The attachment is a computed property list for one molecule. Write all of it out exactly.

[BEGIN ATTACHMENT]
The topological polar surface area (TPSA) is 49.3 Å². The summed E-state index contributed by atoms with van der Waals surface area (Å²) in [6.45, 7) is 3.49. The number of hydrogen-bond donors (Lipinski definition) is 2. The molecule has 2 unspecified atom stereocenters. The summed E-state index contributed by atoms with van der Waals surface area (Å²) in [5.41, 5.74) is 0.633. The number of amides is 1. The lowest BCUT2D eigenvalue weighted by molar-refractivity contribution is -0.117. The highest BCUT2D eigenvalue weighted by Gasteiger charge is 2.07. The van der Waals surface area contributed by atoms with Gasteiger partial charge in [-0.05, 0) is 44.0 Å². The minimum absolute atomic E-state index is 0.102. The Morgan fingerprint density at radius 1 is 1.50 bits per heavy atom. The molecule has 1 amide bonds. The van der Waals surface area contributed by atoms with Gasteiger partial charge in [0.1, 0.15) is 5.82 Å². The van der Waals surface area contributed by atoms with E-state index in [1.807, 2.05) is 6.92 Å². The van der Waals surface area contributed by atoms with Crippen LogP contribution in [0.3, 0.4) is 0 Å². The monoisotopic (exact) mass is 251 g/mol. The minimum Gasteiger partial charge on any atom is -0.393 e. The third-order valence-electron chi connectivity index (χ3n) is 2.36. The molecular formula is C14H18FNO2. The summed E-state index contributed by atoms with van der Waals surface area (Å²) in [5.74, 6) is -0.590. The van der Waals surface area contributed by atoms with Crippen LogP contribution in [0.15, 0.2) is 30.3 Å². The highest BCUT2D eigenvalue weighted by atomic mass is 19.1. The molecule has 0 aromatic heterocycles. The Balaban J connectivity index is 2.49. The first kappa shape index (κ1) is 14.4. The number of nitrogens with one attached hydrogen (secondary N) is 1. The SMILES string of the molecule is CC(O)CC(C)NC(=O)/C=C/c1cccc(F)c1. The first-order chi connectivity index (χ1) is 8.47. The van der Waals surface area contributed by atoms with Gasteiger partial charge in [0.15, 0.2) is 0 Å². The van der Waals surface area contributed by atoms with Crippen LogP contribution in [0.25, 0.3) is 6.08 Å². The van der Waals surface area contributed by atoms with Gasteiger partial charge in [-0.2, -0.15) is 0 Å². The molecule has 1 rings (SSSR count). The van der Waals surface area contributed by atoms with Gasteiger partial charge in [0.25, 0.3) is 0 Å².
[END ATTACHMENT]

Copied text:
The topological polar surface area (TPSA) is 49.3 Å². The summed E-state index contributed by atoms with van der Waals surface area (Å²) in [6.45, 7) is 3.49. The number of hydrogen-bond donors (Lipinski definition) is 2. The molecule has 2 unspecified atom stereocenters. The summed E-state index contributed by atoms with van der Waals surface area (Å²) in [5.41, 5.74) is 0.633. The number of amides is 1. The lowest BCUT2D eigenvalue weighted by molar-refractivity contribution is -0.117. The highest BCUT2D eigenvalue weighted by Gasteiger charge is 2.07. The van der Waals surface area contributed by atoms with Gasteiger partial charge in [-0.05, 0) is 44.0 Å². The minimum absolute atomic E-state index is 0.102. The Morgan fingerprint density at radius 1 is 1.50 bits per heavy atom. The molecule has 1 amide bonds. The van der Waals surface area contributed by atoms with Gasteiger partial charge in [0.1, 0.15) is 5.82 Å². The van der Waals surface area contributed by atoms with E-state index in [1.807, 2.05) is 6.92 Å². The van der Waals surface area contributed by atoms with Crippen LogP contribution in [0.3, 0.4) is 0 Å². The monoisotopic (exact) mass is 251 g/mol. The minimum Gasteiger partial charge on any atom is -0.393 e. The third-order valence-electron chi connectivity index (χ3n) is 2.36. The molecular formula is C14H18FNO2. The summed E-state index contributed by atoms with van der Waals surface area (Å²) in [5.74, 6) is -0.590. The van der Waals surface area contributed by atoms with Crippen LogP contribution in [0.15, 0.2) is 30.3 Å². The highest BCUT2D eigenvalue weighted by atomic mass is 19.1. The molecule has 0 aromatic heterocycles. The Balaban J connectivity index is 2.49. The first kappa shape index (κ1) is 14.4. The number of nitrogens with one attached hydrogen (secondary N) is 1. The SMILES string of the molecule is CC(O)CC(C)NC(=O)/C=C/c1cccc(F)c1. The first-order chi connectivity index (χ1) is 8.47. The van der Waals surface area contributed by atoms with Gasteiger partial charge in [0.15, 0.2) is 0 Å². The van der Waals surface area contributed by atoms with Crippen LogP contribution in [0.25, 0.3) is 6.08 Å². The van der Waals surface area contributed by atoms with Gasteiger partial charge in [-0.2, -0.15) is 0 Å². The molecule has 1 rings (SSSR count). The van der Waals surface area contributed by atoms with Gasteiger partial charge in [0.25, 0.3) is 0 Å².